The practice of carving artefacts associated with rituals is common throughout Africa.
Although the drums and other musical instruments used on these occasions are invariably made by men, in female initiation ceremonies they are always played by women.
In Twana and other rural communities, older women presiding over the initiation of young girls act as mentors and instructors. Throughout the initiation period, important activities are marked by beating drums and, in some cases, blowing horns or bugles.
In most cases, the portability of drums is made possible by the addition of thongs strung around the back of the wearer’s neck. Unusually, some drums have handles probably inspired by the example of carrier bags and suitcases.
The drums used by diviners often vary considerably in size and shape. This is because, in some contexts, apprentice diviners are required to carve their own drums.
The carved drums played at events like weddings and the coming-out ceremonies of diviners vary considerably in size and shape. But the cured skin membranes stretched across their tops are always secured with the aid of large wooden pegs.
Large paint tins are sometimes turned into drums, but these tins are also used to carry water from distant rivers, and to store staple dry foods like sugar and maize meal, especially where people do not have access to the clay containers produced by rural potters.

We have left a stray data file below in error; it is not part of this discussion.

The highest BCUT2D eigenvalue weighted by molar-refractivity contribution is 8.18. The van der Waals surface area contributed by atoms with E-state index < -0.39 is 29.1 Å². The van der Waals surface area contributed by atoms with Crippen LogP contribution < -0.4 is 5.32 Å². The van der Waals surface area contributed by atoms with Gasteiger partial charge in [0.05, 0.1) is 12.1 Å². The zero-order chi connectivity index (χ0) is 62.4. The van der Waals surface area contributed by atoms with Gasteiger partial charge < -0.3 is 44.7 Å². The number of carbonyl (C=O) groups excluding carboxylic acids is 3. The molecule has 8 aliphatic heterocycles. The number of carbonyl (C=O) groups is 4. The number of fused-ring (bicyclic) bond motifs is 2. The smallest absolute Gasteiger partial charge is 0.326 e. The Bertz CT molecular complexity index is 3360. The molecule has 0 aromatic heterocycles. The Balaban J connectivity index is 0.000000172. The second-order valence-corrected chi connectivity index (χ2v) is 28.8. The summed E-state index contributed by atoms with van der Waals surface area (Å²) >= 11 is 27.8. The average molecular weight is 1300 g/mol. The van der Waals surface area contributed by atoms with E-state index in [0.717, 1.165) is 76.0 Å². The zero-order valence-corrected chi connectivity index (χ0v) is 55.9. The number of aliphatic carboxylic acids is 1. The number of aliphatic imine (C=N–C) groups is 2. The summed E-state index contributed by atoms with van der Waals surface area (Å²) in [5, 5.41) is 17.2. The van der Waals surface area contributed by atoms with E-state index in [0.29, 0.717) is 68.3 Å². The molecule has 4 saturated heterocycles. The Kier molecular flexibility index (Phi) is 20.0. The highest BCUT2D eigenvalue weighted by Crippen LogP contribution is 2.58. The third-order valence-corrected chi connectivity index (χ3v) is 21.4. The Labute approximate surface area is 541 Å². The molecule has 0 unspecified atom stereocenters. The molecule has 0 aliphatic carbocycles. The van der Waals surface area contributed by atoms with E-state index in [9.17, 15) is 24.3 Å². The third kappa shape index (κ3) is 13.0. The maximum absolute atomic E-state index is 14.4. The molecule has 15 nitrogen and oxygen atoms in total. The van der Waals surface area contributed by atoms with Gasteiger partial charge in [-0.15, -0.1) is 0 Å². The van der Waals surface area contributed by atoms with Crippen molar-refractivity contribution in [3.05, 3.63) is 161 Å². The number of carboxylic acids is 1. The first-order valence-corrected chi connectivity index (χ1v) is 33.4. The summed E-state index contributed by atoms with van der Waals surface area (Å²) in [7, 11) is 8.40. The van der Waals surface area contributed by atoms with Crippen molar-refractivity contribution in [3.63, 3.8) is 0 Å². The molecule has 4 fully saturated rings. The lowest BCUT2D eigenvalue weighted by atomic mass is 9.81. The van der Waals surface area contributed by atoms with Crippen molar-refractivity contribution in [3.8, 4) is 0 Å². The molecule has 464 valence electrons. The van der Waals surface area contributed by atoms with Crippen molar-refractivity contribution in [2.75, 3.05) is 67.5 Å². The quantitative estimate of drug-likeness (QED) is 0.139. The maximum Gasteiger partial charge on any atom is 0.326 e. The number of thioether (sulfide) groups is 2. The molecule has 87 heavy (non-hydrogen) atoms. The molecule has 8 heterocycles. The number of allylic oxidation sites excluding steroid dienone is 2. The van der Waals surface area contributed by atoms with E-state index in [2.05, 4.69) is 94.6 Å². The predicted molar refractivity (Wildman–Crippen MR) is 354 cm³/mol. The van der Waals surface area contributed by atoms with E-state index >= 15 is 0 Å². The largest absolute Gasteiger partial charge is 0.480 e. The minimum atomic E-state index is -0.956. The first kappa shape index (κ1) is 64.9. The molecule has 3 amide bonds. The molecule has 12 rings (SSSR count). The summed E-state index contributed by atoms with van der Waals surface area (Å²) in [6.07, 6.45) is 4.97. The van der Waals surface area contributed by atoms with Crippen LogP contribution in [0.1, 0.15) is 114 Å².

Traditionalists today commonly make musical instruments from recycled materials like cans and bottle tops to create various kinds of percussive sounds. Items like these are more readily available than the seed pods formerly used for this purpose.
The use of locally manufactured musical instruments remains common. Many of these instruments are fashioned from animal horns, reeds and, more recently, brass pipes.
In the course of the 19th century, Moravian and other missionaries established brass bands to accompany congregants singing hymns at church services and on other religious occasions. Discarded instruments from these congregations have acquired new homes and functions in traditionalist rural communities.
The use of commercially produced brass horns and trumpets has become so widespread among rural traditionalists that outsiders sometimes form the impression that these communities no longer treasure long-established practices, including the production of indigenous art forms.
Although it is true that many of these practices have been eroded, for example through the impact of migrant labour, traditionalists still value the skills of local craftsmen and -women.
By Professor Sandra Klopper